Student records 1920-1947.
Department of Physiology
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Administrative / Biographical History
The subject of Physiology was taught at Glasgow University as early as the mid-eighteenth century as part of the class of Medicine. Formal recognition of the existence of the Theory of Medicine took place when Charles Badham was appointed to the Chair of Medicine in 1827 . Occupants of the Chair of Medicine had to be proficient not only in the Practice of Medicine but also in the theory of Medicine (Physiology). In 1832 Badham appointed Harry Rainy to take over the Theory of Medicine as a distinct Lectureship.
In 1839 the Chair on the Theory of Physic or Institutes of Medicine was founded with the appointment of Andrew Buchanan ( 1839-1876 ) as the first professor. Buchanan initially lectured on Physiology, Pathology, Therapeutics and Hygiene, and was given two assistants, one to help with the teaching of practical Physiology and Microscopy, and one to help with the teaching of Pathology. The modern era of Physiology at Glasgow University began with Buchanan's successor, John Gray McKendrick ( 1876-1906 ), who was trained as a Physiologist and devoted his attention to his academic duties on a full-time basis. McKendrick dispensed with the older term 'Physic' and used the new name of Physiology for the subject. McKendrick expanded the laboratory work of the course to include physiological chemistry and experimental physiology, and in 1877 the Muirhead Demonstratorship was founded. John McKendrick was also one of the nineteen present at the meeting in London in 1876 which set up the Physiological Society , proposing the rules of membership and those governing the Society's officers. Glasgow University professors and lecturers have been active in the Physiological Society ever since.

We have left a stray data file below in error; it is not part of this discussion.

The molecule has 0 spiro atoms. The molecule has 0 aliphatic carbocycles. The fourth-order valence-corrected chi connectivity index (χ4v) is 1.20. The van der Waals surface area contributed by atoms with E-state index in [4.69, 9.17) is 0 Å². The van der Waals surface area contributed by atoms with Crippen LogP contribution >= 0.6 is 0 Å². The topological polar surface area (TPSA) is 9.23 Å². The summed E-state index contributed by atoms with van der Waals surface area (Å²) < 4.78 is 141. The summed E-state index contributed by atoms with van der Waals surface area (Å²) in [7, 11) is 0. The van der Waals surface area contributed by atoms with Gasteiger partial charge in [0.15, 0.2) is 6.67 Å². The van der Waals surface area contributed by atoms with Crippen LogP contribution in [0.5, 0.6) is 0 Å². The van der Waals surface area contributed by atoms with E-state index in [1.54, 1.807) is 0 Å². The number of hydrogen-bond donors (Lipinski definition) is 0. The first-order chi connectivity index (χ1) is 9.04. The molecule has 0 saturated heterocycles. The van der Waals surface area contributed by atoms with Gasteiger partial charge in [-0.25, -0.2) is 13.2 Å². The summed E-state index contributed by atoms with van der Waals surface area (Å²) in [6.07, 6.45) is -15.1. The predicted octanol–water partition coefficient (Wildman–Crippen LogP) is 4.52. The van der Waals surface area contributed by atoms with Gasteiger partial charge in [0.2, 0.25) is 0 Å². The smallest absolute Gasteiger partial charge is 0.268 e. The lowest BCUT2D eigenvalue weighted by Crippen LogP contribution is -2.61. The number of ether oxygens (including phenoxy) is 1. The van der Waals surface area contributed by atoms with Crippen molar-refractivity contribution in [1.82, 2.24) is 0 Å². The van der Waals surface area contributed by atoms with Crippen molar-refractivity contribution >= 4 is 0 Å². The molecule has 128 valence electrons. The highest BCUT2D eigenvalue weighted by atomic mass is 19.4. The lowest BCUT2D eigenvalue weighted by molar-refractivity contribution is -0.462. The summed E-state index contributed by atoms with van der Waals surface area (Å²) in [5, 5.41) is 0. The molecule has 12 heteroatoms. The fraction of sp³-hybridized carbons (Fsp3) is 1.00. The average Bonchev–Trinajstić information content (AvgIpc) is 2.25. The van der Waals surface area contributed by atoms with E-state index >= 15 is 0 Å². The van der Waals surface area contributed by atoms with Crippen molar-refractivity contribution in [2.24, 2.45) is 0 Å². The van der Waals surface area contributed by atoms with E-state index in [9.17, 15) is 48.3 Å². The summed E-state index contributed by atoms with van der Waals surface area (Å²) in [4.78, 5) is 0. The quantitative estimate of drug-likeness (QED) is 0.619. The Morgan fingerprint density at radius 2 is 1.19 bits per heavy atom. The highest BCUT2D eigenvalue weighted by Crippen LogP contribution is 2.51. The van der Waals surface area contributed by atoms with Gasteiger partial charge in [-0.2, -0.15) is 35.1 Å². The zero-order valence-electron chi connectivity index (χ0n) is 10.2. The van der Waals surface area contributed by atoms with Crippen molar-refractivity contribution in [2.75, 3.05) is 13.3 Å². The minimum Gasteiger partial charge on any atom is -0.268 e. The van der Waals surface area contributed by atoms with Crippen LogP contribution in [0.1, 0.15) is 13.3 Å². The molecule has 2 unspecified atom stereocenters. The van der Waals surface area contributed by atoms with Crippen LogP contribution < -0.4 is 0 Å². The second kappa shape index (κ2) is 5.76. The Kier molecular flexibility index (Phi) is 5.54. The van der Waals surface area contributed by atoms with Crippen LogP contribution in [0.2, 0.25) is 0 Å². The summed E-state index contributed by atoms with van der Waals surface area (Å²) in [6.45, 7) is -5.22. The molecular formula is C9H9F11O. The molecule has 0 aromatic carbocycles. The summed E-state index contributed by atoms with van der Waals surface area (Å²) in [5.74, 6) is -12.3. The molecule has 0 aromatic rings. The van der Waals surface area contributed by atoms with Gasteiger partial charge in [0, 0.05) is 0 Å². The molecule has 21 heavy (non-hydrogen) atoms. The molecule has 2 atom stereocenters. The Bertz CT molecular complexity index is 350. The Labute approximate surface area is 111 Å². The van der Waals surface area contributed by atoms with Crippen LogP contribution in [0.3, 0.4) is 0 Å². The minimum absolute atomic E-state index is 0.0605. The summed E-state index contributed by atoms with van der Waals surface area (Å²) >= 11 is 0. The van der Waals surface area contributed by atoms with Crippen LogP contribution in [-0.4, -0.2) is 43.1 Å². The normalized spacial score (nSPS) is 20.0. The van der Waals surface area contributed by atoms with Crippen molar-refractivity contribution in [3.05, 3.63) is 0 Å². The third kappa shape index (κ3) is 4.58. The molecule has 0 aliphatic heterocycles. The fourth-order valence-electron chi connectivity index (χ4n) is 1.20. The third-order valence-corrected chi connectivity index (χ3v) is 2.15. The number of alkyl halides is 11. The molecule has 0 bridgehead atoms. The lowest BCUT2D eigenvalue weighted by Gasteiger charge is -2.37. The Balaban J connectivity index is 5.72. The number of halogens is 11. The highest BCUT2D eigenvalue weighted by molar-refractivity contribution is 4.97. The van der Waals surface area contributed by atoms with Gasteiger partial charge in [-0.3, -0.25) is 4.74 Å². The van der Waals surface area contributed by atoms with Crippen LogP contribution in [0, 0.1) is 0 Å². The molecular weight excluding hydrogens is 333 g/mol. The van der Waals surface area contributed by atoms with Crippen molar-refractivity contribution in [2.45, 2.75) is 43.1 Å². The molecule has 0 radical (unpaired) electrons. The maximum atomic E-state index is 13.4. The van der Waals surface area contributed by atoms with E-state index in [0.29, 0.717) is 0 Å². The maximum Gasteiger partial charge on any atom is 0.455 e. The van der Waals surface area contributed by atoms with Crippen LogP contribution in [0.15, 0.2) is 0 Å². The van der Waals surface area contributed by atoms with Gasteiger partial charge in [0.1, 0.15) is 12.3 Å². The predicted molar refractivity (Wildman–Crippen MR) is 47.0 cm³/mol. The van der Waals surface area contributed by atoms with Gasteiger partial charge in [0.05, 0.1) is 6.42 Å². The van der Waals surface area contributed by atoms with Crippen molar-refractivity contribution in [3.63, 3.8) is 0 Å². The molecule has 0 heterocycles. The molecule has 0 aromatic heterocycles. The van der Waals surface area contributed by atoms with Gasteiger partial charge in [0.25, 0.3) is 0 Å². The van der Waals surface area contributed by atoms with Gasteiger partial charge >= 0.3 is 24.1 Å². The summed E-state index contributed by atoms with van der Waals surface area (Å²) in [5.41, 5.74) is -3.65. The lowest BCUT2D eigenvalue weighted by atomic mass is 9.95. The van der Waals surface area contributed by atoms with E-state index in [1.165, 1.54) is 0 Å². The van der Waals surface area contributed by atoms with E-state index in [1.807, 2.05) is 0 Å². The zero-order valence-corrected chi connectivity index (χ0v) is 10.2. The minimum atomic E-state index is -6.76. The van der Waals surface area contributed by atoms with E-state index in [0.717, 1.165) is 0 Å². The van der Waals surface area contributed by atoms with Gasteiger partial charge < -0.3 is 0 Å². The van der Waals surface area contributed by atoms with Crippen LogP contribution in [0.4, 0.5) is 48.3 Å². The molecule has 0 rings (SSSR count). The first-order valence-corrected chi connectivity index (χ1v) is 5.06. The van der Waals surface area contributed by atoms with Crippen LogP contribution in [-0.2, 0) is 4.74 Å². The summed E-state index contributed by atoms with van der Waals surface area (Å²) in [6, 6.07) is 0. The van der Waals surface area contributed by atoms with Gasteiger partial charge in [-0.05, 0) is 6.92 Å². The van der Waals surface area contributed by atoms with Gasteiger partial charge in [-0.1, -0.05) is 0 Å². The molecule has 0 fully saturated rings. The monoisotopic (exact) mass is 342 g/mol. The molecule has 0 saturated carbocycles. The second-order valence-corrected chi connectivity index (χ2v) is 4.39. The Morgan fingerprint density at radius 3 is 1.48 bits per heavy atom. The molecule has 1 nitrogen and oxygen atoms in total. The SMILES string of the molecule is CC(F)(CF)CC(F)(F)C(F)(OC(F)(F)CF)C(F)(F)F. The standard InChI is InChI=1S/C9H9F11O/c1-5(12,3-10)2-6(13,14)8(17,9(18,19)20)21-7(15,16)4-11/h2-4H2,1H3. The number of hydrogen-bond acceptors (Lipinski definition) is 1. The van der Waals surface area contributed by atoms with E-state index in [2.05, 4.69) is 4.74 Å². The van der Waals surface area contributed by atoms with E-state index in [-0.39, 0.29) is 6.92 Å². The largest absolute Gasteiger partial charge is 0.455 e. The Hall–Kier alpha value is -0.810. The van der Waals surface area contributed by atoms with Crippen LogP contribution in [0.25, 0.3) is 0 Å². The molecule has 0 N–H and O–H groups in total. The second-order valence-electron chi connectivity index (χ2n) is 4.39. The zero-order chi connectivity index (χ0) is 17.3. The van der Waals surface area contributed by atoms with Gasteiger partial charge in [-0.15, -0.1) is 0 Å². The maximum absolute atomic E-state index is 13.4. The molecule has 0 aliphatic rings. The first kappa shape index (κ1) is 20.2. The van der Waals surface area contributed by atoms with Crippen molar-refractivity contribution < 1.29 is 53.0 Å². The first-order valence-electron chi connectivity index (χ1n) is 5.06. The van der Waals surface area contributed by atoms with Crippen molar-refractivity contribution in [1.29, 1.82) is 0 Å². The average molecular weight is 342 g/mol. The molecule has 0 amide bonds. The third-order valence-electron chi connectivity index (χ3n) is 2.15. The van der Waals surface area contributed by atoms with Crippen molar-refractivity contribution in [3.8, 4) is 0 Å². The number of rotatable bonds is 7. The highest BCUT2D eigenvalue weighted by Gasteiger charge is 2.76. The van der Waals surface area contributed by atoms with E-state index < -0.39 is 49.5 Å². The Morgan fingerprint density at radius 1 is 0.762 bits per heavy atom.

A full list of the University's professors from 1451 to 2001 can be found at http://www.archives.gla.ac.uk/about/publish/elecpubs.html .
In 1893 the Chair was renamed the Chair of Physiology. The third holder of the Chair, Diarmid Noel Paton ( 1906-1928 ) used the title 'Institute of Physiology' to emphasise continuity with the 'Institutes of Medicine'. By 1906 Physiology had evolved into a well-staffed independent department, which included a Lecturer on Experimental Physiology, a Lecturer on Histology, and the Muirhead Demonstrator. In 1905 the Grieve Lectureship in Physiological Chemistry was founded with Edward Provan Cathcart as the first holder.
Three subjects that had previously been part of the Physiology Department, Physcology, Biochemistry and Pharmacology, would develop into independent departments. In 1908 a Lectureship in Pyschology was founded in the Physiology Department, which in time would develop into the Department of Physcology. In 1919 the Gardiner Chair of Physiological Chemistry was founded with the appointment of Edward Provan Cathcart ( 1919-1928 ). Although this would become the Department of Biochemistry in 1948 , it would keep close links with the Physiology Department. Similarly the founding of the Chair of Pharmacology in 1964 , its first professor being John Spencer Gillespie ( 1968-1992 ) would see the development of the Department of Pharmacology.
In 1965 the Buchanan Chair of Physiology was founded with Ian Alexander Boyd ( 1966-1987 ) as the first professor. In 1994 , the Physiology department was merged along with ten other former departments, Botany, Biochemistry, Cell Biology, Genetics and Biotechnology, Microbiology, Pharmacology, Physical Education and Sports Science, Anatomy, Virology, and Zoology, to form the Institute of Biomedical and Life Sciences. This in turn became the Faculty of Biomedical and Life Sciences in 2000 . Physiology is part of the Neuroscience and Biomedical Systems division of the Faculty.
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University of Glasgow
Subfonds level description compiled by Natalie Milne, archives assistant, January 2002 and John O'Brien, archives assistant, October 2002 .